Bill Walsh and 'The Riddle of Robin Hood'


It is always exciting and very rewarding to get feed-back on a post, and this one I found very interesting.

Whilst browsing the ‘Chronology of the Walt Disney Company’ three years ago I discovered, under the year 1952, a mention of ‘The Riddle of Robin Hood.’ It simply said-under, month unknown, “Disney releases the film 'The Riddle of Robin Hood' for promotional use [501.470].” I immediately emailed the owner of the web site, but he later confessed that he knew very little else. So I put an appeal on this blog in September 2007 for anyone that might have seen this mysterious film.

Eventually Neil contacted me and revealed that he had acquired a copy of this very rare film. This was fantastic news! It was produced by the Disney organisation to promote their second live-action production ‘The Story of Robin Hood' (1952). It is not only an amazing piece of cinematic history - but also of Disney history. So with Neil’s kind help I began to post sections of the script of ‘The Riddle’ on this blog.

What makes this 12 minute black and white film so special is that it not only deals with the legend of Robin Hood, but it takes you behind the scenes, right from the early research, the planning stages, set construction and on to the filming at Denham Film Studios in 1951. So you can imagine my surprise when I received this message from Bill Cotter recently:

“I just saw your post on this film and wanted to share what I wrote about it for my book The Wonderful World of Disney Television:

'Another project during this time also helped to confirm Walt's feelings about using television to promote his theatrical releases. After World War II, the Studio made several films in England to use funds being held there. Walt took Bill Walsh with him to England during the filming of The Story of Robin Hood and His Merrie Men, a 1952 release starring Richard Todd. Walsh's assignment was to produce a behind-the-scenes look at the making of the film, and he took the unusual approach of questioning Robin Hood's actual existence. The resultant 12-minute film, The Riddle of Robin Hood, was Walsh's first live action film. The Studio wasn't quite sure what to do with it, and as Walsh later retold it, they decided to give it away for free to anyone who was interested in it:

"In those days, naive was the word for the TV people. They didn't know what to do - they had to fill up a lot of time all day long, but they didn't have the stuff. We planted this film with a lot of TV stations all over the country, planted it with schools, because it had kind of a documentary feel about it. So pretty soon we were getting a lot of mileage out of this goofy little film. Walt was sort of enchanted by that, all that free space promoting the film, so the next year the networks came in and wanted Walt to do a TV show, and he was sort of spooky about it. I think he had had a bad experience on radio using the voices like the Duck and the Mouse. Nobody could understand it and the show wasn't successful, so he was a little leery about doing a TV show."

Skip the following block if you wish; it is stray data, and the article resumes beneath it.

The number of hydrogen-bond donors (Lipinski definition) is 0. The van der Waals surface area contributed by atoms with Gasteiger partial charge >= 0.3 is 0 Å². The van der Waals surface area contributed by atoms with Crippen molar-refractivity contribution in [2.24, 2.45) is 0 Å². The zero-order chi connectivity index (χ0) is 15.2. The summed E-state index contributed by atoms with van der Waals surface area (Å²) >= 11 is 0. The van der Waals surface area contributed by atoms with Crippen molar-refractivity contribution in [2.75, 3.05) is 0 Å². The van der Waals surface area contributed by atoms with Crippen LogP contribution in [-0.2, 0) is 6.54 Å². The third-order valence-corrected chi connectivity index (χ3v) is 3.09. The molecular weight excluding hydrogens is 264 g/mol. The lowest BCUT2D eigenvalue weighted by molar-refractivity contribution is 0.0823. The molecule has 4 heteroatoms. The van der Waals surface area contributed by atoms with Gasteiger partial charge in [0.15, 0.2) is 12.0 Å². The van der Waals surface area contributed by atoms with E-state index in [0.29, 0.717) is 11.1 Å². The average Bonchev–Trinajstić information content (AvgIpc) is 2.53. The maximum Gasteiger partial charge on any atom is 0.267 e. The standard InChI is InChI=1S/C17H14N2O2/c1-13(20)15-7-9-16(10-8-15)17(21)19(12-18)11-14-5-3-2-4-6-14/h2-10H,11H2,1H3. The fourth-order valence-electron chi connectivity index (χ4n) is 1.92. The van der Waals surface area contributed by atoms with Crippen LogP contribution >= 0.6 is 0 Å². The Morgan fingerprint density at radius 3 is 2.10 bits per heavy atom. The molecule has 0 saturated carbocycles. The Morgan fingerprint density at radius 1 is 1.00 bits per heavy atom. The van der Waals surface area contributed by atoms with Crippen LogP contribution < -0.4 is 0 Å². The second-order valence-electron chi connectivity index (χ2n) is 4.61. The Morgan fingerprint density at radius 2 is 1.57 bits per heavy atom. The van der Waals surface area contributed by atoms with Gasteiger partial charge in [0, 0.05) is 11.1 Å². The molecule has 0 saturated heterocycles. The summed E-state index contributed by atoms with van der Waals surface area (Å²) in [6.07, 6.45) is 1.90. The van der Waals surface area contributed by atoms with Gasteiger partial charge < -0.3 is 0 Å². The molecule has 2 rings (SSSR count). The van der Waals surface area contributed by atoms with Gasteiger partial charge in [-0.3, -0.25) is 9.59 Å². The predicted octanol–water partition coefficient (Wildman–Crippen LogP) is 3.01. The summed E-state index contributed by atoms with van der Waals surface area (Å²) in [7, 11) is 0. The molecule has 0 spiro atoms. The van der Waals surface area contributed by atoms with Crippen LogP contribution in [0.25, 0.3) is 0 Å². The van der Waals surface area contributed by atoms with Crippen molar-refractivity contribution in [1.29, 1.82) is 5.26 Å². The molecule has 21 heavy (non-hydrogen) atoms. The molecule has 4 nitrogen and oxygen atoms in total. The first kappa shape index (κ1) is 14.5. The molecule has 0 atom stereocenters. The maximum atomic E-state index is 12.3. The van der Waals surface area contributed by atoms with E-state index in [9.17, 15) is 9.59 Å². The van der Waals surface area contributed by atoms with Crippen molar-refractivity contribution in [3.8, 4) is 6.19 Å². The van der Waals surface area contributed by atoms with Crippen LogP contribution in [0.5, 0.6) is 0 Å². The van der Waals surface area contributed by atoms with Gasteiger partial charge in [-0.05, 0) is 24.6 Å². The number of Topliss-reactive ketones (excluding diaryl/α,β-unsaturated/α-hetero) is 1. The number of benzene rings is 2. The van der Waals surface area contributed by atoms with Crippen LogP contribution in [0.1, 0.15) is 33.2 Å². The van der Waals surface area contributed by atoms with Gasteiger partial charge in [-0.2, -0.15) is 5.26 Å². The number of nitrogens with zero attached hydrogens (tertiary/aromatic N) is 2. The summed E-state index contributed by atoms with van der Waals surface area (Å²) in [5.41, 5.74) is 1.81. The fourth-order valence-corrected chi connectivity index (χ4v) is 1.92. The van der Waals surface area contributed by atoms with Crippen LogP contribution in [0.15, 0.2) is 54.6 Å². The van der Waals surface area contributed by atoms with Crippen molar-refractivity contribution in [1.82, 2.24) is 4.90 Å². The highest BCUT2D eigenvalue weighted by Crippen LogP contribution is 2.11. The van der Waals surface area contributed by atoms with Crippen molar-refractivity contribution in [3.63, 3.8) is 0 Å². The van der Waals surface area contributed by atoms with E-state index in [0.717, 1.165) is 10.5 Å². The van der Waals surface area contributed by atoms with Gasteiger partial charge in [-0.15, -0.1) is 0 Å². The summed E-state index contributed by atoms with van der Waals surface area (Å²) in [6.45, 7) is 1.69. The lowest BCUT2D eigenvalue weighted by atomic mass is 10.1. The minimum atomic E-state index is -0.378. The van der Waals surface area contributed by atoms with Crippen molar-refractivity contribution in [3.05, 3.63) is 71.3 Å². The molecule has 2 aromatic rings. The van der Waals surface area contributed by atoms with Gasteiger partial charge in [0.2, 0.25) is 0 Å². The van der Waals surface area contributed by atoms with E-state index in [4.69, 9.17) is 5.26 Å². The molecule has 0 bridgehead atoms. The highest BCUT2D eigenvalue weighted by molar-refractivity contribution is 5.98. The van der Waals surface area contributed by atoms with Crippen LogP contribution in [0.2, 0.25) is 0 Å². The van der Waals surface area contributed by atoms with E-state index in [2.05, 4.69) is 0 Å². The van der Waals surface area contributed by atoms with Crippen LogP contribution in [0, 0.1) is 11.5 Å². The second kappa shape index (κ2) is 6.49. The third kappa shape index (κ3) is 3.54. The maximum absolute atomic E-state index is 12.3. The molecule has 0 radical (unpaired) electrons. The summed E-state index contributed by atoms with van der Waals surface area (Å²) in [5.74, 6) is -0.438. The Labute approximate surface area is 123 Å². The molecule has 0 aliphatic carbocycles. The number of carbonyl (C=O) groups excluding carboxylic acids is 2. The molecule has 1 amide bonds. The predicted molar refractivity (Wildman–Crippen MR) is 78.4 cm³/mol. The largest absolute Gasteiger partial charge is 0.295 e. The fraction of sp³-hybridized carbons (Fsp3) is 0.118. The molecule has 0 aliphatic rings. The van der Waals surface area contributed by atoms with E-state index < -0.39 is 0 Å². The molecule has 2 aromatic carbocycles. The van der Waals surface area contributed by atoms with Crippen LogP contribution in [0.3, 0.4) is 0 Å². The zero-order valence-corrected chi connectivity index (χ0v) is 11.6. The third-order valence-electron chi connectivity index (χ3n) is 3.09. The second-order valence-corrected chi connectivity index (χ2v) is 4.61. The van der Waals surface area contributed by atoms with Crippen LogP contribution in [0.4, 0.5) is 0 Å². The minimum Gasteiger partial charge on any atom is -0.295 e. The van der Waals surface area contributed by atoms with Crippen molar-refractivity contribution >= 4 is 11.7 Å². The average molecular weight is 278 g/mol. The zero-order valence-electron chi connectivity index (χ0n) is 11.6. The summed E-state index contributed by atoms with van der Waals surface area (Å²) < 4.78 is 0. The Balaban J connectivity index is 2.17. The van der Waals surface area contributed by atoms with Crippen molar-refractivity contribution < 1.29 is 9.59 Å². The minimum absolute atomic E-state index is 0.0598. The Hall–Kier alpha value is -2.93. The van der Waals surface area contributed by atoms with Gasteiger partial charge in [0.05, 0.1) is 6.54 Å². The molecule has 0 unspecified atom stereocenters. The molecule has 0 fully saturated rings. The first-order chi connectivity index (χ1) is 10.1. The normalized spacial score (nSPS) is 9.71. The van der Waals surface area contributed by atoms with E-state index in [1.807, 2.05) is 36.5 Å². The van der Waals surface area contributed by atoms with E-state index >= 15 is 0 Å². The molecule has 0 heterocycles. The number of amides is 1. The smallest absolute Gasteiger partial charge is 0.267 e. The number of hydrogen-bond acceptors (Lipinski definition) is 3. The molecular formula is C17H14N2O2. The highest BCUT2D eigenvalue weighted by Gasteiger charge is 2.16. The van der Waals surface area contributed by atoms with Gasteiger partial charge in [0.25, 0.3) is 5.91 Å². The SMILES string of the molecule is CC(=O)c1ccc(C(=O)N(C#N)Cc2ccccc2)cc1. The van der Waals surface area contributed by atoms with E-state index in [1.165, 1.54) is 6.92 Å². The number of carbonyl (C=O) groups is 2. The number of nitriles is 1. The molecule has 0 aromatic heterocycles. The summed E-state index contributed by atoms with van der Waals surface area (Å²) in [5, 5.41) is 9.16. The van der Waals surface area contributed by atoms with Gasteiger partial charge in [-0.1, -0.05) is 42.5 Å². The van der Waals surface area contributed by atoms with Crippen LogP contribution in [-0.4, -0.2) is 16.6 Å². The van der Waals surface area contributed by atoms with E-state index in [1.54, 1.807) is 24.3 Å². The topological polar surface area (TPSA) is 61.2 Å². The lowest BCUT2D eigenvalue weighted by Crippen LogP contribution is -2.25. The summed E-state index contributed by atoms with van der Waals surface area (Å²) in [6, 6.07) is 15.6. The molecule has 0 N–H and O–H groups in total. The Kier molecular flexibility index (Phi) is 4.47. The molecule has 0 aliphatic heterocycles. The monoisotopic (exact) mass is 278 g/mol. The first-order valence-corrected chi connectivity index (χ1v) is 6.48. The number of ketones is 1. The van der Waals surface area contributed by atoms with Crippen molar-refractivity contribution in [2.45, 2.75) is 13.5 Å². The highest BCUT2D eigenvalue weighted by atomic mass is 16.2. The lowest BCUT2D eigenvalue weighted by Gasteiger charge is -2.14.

While it wasn't originally planned as a television program, The Riddle of Robin Hood certainly served the purpose of proving once again that television and films could happily co-exist.'

(Bill Cotter)

I would like to thank Neil and Bill for their help in solving our very own ‘Riddle of Robin Hood!’

Bill Cotter’s web site is at: http://www.billcotter.com/index.htm

Remember Disney’s TV series Zorro? Bill also runs a great web site dedicated to the Disney series of the 1950’s about the story of a masked rider who battles the unjust rulers of the pueblo of Los Angeles during the days of Spanish rule. Bill’s site, ‘Walt Disney’s Zorro,’ can be found at http://www.billcotter.com/zorro/index.htm

2 comments:

Clement of the Glen said...

Bill Walsh and 'The Riddle of Robin Hood'

Bill Cotter "The Wonderful World of Disney Television"

Neil said...

This really does explain something to me in that in early 1952 I do remember scenes from the film appearing on BBC TV in the morning as part of test transmissions and I reckon from this item, that the BBC were just showing this free film over and over again. It is a very good and thrilling little film and shows some of the great scenes from the film. It is highly unusual I would have thought but a very clever move as always from Walt Disney who does seem to have invested much of his time and energy on this film.